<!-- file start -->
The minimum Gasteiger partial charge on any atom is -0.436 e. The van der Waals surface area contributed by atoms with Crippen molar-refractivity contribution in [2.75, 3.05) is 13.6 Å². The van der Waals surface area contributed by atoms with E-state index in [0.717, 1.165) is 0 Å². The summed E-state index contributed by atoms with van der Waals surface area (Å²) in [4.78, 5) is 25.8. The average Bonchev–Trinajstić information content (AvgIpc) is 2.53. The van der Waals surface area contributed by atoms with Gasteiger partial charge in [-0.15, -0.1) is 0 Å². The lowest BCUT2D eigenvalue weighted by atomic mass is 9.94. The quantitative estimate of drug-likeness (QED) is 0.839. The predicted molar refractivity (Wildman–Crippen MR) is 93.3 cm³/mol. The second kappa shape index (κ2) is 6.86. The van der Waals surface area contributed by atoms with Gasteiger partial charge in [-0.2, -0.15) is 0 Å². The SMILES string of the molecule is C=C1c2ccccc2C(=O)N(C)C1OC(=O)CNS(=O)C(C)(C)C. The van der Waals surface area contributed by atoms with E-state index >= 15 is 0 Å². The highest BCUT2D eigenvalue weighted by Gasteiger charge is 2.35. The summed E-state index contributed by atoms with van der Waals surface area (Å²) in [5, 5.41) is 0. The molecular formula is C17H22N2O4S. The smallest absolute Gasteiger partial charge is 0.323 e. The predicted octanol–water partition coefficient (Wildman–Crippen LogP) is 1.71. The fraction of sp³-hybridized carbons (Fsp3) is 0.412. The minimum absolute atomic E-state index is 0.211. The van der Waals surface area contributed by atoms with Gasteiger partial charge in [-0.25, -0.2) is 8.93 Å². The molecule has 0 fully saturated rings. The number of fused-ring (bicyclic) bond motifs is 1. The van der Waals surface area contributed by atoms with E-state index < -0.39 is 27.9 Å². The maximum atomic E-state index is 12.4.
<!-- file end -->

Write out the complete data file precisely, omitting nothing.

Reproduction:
The minimum Gasteiger partial charge on any atom is -0.436 e. The van der Waals surface area contributed by atoms with Crippen molar-refractivity contribution in [2.75, 3.05) is 13.6 Å². The van der Waals surface area contributed by atoms with E-state index in [0.717, 1.165) is 0 Å². The summed E-state index contributed by atoms with van der Waals surface area (Å²) in [4.78, 5) is 25.8. The average Bonchev–Trinajstić information content (AvgIpc) is 2.53. The van der Waals surface area contributed by atoms with Gasteiger partial charge in [-0.15, -0.1) is 0 Å². The lowest BCUT2D eigenvalue weighted by atomic mass is 9.94. The quantitative estimate of drug-likeness (QED) is 0.839. The predicted molar refractivity (Wildman–Crippen MR) is 93.3 cm³/mol. The second kappa shape index (κ2) is 6.86. The van der Waals surface area contributed by atoms with Gasteiger partial charge in [-0.2, -0.15) is 0 Å². The SMILES string of the molecule is C=C1c2ccccc2C(=O)N(C)C1OC(=O)CNS(=O)C(C)(C)C. The van der Waals surface area contributed by atoms with E-state index >= 15 is 0 Å². The highest BCUT2D eigenvalue weighted by Gasteiger charge is 2.35. The summed E-state index contributed by atoms with van der Waals surface area (Å²) in [5, 5.41) is 0. The molecular formula is C17H22N2O4S. The smallest absolute Gasteiger partial charge is 0.323 e. The predicted octanol–water partition coefficient (Wildman–Crippen LogP) is 1.71. The fraction of sp³-hybridized carbons (Fsp3) is 0.412. The minimum absolute atomic E-state index is 0.211. The van der Waals surface area contributed by atoms with Gasteiger partial charge in [-0.25, -0.2) is 8.93 Å². The molecule has 0 fully saturated rings. The number of fused-ring (bicyclic) bond motifs is 1. The van der Waals surface area contributed by atoms with E-state index < -0.39 is 27.9 Å². The maximum atomic E-state index is 12.4.